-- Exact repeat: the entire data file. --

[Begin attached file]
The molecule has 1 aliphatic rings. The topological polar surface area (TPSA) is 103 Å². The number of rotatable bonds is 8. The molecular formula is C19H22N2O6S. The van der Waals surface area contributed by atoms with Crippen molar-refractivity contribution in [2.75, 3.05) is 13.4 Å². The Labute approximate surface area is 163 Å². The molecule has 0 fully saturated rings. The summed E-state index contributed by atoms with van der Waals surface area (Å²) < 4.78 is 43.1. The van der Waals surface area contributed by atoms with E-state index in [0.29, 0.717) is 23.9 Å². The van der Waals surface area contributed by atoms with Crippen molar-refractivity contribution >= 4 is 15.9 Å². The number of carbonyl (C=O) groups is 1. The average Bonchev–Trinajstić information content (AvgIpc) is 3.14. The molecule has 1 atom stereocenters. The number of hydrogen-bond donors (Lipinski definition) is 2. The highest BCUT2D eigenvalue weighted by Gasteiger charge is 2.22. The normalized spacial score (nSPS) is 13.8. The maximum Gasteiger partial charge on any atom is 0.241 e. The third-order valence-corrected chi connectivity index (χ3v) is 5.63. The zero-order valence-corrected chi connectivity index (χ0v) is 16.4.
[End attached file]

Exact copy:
The molecule has 1 aliphatic rings. The topological polar surface area (TPSA) is 103 Å². The number of rotatable bonds is 8. The molecular formula is C19H22N2O6S. The van der Waals surface area contributed by atoms with Crippen molar-refractivity contribution in [2.75, 3.05) is 13.4 Å². The Labute approximate surface area is 163 Å². The molecule has 0 fully saturated rings. The summed E-state index contributed by atoms with van der Waals surface area (Å²) < 4.78 is 43.1. The van der Waals surface area contributed by atoms with E-state index in [0.29, 0.717) is 23.9 Å². The van der Waals surface area contributed by atoms with Crippen molar-refractivity contribution >= 4 is 15.9 Å². The number of carbonyl (C=O) groups is 1. The average Bonchev–Trinajstić information content (AvgIpc) is 3.14. The molecule has 1 atom stereocenters. The number of hydrogen-bond donors (Lipinski definition) is 2. The highest BCUT2D eigenvalue weighted by Gasteiger charge is 2.22. The normalized spacial score (nSPS) is 13.8. The maximum Gasteiger partial charge on any atom is 0.241 e. The third-order valence-corrected chi connectivity index (χ3v) is 5.63. The zero-order valence-corrected chi connectivity index (χ0v) is 16.4.